In the previous chapter, we learned how increasing your rate of investment return would help you create more passive income.
We looked at building a nest egg with assets that gave us a few different rates of return:
- A) A bank CD at 2% interest per year
- B) Bonds that earn approximately 5% per year
- C) Stocks that earn approximately 10% per year
In other words, if you had $1,000,000, these assets could theoretically passively generate the following levels of income for you each year:
- A) Bank CD: $1,000,000 x 0.02 = $20,000
- B) Bonds: $1,000,000 x 0.05 = $50,000
- C) Stocks: $1,000,000 x 0.10 = $100,000
While that might seem pretty obvious, one thing that people often forget is that a higher rate of return could also mean that we might not need as big of a nest egg.
Think back to our Retirement Equation from Chapter 1. If I wanted to create $50,000 per year of passive income, for example, that I could use to cover my living expenses, then using each of the rates above, all I would need to do is save up the following:
- A) Bank CD: $50,000 / 0.02 = $2,500,000
- B) Bonds: $50,000 / 0.05 = $1,000,000
- C) Stocks: $50,000 / 0.10 = $500,000
Now, let me ask you: Which one would you rather save up?
If you’re like me, I’d much rather go the easy route and only save up $500,000 as opposed to $2.5 million!
As you can see, the withdrawal rate you choose can inversely amplify the size of the nest egg you need to save up. The larger the rate, the less money you’re going to need to save.
For this simple example, our earnings rate = withdrawal rate.
But is it always? …
Danger: Average Returns are Not the Same as Guaranteed Returns!
There’s a very good reason I used the example above to make a point and lead you astray …
… nearly everyone makes that mistake when they first get into retirement planning!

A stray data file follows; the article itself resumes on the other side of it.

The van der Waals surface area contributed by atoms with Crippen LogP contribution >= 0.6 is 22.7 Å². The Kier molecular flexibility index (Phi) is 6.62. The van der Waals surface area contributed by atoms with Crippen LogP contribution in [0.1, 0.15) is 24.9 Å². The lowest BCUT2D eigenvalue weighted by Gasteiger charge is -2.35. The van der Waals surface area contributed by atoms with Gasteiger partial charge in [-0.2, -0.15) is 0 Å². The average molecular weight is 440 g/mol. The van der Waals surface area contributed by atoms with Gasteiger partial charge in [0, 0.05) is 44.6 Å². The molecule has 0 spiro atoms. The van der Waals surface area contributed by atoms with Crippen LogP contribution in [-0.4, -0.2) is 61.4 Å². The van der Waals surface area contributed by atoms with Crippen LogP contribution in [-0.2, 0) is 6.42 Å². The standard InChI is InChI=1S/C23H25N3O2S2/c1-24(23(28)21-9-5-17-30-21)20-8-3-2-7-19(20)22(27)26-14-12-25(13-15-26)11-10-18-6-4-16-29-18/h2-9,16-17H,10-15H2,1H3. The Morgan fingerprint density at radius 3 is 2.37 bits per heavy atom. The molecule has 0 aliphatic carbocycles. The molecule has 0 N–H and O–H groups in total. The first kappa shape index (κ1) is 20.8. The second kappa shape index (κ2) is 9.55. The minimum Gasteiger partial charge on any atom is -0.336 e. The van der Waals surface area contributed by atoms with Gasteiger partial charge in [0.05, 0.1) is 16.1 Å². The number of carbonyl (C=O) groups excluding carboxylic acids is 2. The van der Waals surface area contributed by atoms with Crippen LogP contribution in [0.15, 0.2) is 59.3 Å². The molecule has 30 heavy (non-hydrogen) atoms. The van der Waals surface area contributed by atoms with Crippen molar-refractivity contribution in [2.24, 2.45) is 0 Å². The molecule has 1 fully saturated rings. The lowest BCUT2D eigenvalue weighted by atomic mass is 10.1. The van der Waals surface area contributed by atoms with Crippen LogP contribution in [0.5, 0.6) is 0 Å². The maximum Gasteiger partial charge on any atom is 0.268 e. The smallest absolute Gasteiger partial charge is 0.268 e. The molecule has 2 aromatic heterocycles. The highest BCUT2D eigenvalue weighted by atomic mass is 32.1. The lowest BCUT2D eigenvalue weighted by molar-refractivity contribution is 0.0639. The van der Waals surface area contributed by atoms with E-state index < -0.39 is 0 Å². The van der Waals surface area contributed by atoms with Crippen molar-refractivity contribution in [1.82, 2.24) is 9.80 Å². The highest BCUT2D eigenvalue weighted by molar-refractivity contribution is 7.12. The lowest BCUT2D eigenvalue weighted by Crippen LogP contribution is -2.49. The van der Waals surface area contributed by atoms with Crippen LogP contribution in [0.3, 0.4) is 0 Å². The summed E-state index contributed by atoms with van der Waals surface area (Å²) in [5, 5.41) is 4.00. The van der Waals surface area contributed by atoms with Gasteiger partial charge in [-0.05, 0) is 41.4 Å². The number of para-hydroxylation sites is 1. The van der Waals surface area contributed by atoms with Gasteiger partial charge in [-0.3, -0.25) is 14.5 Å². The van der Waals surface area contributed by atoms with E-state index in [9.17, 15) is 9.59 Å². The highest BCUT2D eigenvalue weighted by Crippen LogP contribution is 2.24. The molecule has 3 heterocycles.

(Even yours truly made this rookie mistake.)
What’s more scary is that up until the 1990’s, financial professionals, the people from that $49 billion dollar industry you paid to help you with your retirement planning, believed this to be true and were unknowingly ill-advising their clients.
They would look at:
- The investments you had.
- Approximate your average rate of return.
- Determine how many years you’d need your portfolio to last (basically, estimate how long you were going to live).
… and then use these figures to make your plan.
Think of it like the opposite of a mortgage. For example, you might have:
- A nest egg of $1,000,000
- Be earning an average of 6% per year
- Expect to be retired for 30 years
In this circumstance, your pre-1990’s advisor would have incorrectly recommended that you could withdraw 6% of your portfolio. In fact, they might have gone so far as to recommend that you could take out as much as $72,649 per year (a withdrawal rate as high as 7.3%).
But as you’ll soon find out, that would have likely been a HUGE mistake. And here’s why.
The Difference Between Average Returns and Guaranteed Returns
A “guaranteed return” is exactly what it sounds like: No matter what, you’ll get paid exactly the amount you were quoted for your investment.
The classic example is a bank CD (certificate of deposit). When you invest in a bank CD, the bank pays you a pre-determined interest rate in exchange for you not using that money. It’s as simple as that.
(Believe it or not, in the 1980’s and even the 1990’s, it wasn’t that uncommon to find banks offering CD’s with rates as high as 10%. Could you imagine locking into one of those rates today?)
An “average return”, on the other hand, means that the rate reported was merely an average of the rates that were experienced. (To get technical, it’s the geometric average.)
Stocks are a very good example where it’s appropriate to report their “average return”. Each day, stock prices fluctuate up and down. But at the end of the day (like you hear on the evening news), they often state something to the effect of “stocks were up by 1% today”. For the common person, it’s not exactly newsworthy to report each and every value that they fluctuated between.
The same is true on an annual basis. It’s more useful to say that “stocks went up by an average of 10% this year” then to report which values they fluctuated between.
But therein lies the problem: Those market fluctuations are by no means trivial! The exact order and magnitude that your investments went up and down can have a dramatic effect on your nest egg as you withdraw money for your retirement nest egg.
This is a very real phenomenon known as “sequence of returns” risk.